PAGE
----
Cinemas swampedby mass of movies

THE BRITISH knack for producing small-budget films that go on to perform spectacularly well at the box office will be at a premium next year.

Hollywood studio heads, who are this week watching nervously as a welter of expensive, pre-Christmas releases hit cinemas in the United States, have woken up to the notion that relatively large profits can be made from small-scale projects.

A survey by Screen International, the film business magazine, has revealed that the biggest returns now come from films with emerging stars and directors, rather than over-packaged "event" movies.

And the news could not come at a more pertinent time. Cinema-goers in the United States are under assault in the run-up to Christmas. During the next six weeks no fewer than 100 new films are to open - 21 of them on one Friday alone.

Across the board, rival studios have invested pounds 1.25bn in the latest batch of releases and they appear to have spent a large part of it on animated action.

Going into festive battle in the United States, are Disney's A Bug's Life, from the team behind Toy Story, Nickelodeon's The Rugrats Movie, featuring the cartoon toddlers, and Dreamworks' Prince of Egypt, an unlikely animated remake of Exodus from Steven Spielberg's burgeoning company.

The follow-up to Babe, called Pig in the City, will carry with it the hopes of many executives at Universal Studios as tension mounts about which film will emerge as the seasonal hit. The film, which has been re- edited at the last minute, stars Mickey Rooney, as well as the eponymous pig, and is one of two new releases that Universal hopes will put the bank balance back into order.

The studio has had a particularly bad year. Early on, audiences failed to take Blues Brothers 2000 to their hearts, while the recent release of the pounds 56m Meet Joe Black, in which Brad Pitt plays the role of Death, has also attracted disappointingly few punters after a wholesale drubbing from American critics.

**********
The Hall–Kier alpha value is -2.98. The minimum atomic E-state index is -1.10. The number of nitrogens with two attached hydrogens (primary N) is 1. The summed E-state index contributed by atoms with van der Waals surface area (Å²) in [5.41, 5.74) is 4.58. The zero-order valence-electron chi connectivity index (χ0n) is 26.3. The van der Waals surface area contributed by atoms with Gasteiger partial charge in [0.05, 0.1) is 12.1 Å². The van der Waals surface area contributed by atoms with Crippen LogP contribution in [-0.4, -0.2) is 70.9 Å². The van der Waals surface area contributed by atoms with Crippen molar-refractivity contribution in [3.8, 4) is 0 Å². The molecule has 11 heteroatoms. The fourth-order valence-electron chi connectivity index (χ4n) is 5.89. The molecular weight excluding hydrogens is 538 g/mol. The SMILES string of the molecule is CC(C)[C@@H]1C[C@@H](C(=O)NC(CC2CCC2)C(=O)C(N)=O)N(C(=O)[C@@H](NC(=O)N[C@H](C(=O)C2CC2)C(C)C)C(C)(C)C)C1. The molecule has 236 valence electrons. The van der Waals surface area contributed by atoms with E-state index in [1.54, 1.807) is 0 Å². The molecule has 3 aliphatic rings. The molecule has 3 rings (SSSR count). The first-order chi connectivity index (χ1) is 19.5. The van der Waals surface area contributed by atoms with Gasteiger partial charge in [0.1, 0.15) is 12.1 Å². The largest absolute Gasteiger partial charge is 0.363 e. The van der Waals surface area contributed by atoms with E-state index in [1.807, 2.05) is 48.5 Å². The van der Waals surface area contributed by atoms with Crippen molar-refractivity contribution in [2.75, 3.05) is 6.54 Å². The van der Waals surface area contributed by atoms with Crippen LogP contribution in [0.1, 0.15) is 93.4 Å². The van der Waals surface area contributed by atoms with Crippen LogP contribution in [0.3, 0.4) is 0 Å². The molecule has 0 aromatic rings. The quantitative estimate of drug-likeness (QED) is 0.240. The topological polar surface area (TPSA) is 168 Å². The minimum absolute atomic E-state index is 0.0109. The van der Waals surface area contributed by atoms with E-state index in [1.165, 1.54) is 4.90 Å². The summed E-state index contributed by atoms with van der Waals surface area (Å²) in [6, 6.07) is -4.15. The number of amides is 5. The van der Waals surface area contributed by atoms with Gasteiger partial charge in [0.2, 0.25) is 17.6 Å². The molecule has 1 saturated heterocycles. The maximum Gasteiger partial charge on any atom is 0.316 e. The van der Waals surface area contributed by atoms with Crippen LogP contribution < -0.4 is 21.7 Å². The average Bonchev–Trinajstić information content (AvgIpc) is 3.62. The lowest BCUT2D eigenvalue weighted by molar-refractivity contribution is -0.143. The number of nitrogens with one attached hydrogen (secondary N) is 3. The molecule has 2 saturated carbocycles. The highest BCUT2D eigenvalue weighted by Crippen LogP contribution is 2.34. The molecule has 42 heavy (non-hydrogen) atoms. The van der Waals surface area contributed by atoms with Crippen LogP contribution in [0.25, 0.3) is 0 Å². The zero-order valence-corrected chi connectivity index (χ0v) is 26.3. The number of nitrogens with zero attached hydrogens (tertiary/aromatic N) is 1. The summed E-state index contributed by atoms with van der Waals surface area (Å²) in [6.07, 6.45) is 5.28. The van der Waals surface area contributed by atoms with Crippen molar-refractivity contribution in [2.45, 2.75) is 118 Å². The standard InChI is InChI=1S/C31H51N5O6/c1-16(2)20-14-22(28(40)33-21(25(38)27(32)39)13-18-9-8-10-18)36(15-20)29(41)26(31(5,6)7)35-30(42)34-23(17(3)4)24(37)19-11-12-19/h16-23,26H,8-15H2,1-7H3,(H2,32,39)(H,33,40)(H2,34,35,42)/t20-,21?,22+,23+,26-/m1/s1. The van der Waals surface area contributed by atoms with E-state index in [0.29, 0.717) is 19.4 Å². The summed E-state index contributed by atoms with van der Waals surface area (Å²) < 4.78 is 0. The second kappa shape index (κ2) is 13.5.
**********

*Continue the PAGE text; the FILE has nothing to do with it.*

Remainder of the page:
Perhaps the safest bet for a Christmas winner remains the romantic comedy You've Got Mail, starring Tom Hanks and Meg Ryan, who last starred together in Sleepless in Seattle. Made by Warner Brothers, the plot revolves around e-mail technology. Julia Roberts and Susan Sarandon appear in Stepmom, while Enemy of the State, a thriller from Disney, stars Will Smith, Gabriel Byrne and Gene Hackman.

When it comes to the new year, though, Hollywood moguls are turning to lower budget movies. Inevitably, a succession of surprise, small-scale moneyspinners in recent months has concentrated minds on the fact that the public appears to be tiring of formulaic big budget films. And guess what? The Brits are thought to be rather good at that sort of thing.

The Screen International survey points to films like There's Something About Mary, Rush Hour, The Wedding Singer and The Waterboy as the recent big-money earners. All were made for far less than the average studio budget of $53m.

The biggest surprise success of recent years has been The Full Monty, and it seems that it was this rather than the record-breaking Titanic which was setting the true direction of future trends.

Patrick Frater, news editor of Screen International, said the big studios have been looking to take in more foreign films, "and the Brits stand the best chance of any one of being in the forefront of that".

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